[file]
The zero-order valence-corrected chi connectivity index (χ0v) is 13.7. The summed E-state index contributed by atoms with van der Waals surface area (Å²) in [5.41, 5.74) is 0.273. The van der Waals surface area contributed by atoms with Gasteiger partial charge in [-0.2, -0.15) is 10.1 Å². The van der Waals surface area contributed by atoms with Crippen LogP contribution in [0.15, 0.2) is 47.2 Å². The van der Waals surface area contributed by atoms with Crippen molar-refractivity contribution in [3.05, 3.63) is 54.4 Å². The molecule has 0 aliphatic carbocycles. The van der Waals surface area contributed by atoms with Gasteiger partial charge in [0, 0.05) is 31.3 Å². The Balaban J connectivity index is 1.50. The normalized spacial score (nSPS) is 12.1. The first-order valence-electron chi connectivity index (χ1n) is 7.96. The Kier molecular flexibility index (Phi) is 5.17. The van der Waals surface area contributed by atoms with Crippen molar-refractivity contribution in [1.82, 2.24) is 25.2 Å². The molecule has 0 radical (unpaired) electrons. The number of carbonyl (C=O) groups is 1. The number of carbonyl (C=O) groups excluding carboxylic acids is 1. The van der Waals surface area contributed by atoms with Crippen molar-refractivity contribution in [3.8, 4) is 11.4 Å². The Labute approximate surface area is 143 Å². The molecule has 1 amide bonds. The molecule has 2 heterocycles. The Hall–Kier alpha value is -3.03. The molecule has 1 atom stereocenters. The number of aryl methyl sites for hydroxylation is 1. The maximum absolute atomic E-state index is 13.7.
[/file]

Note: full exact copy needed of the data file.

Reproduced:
The zero-order valence-corrected chi connectivity index (χ0v) is 13.7. The summed E-state index contributed by atoms with van der Waals surface area (Å²) in [5.41, 5.74) is 0.273. The van der Waals surface area contributed by atoms with Gasteiger partial charge in [-0.2, -0.15) is 10.1 Å². The van der Waals surface area contributed by atoms with Crippen LogP contribution in [0.15, 0.2) is 47.2 Å². The van der Waals surface area contributed by atoms with Crippen molar-refractivity contribution in [3.05, 3.63) is 54.4 Å². The molecule has 0 aliphatic carbocycles. The van der Waals surface area contributed by atoms with Gasteiger partial charge in [0, 0.05) is 31.3 Å². The Balaban J connectivity index is 1.50. The normalized spacial score (nSPS) is 12.1. The first-order valence-electron chi connectivity index (χ1n) is 7.96. The Kier molecular flexibility index (Phi) is 5.17. The van der Waals surface area contributed by atoms with Crippen molar-refractivity contribution in [1.82, 2.24) is 25.2 Å². The molecule has 0 radical (unpaired) electrons. The number of carbonyl (C=O) groups is 1. The number of carbonyl (C=O) groups excluding carboxylic acids is 1. The van der Waals surface area contributed by atoms with Crippen molar-refractivity contribution in [3.8, 4) is 11.4 Å². The Labute approximate surface area is 143 Å². The molecule has 1 amide bonds. The molecule has 2 heterocycles. The Hall–Kier alpha value is -3.03. The molecule has 1 atom stereocenters. The number of aryl methyl sites for hydroxylation is 1. The maximum absolute atomic E-state index is 13.7.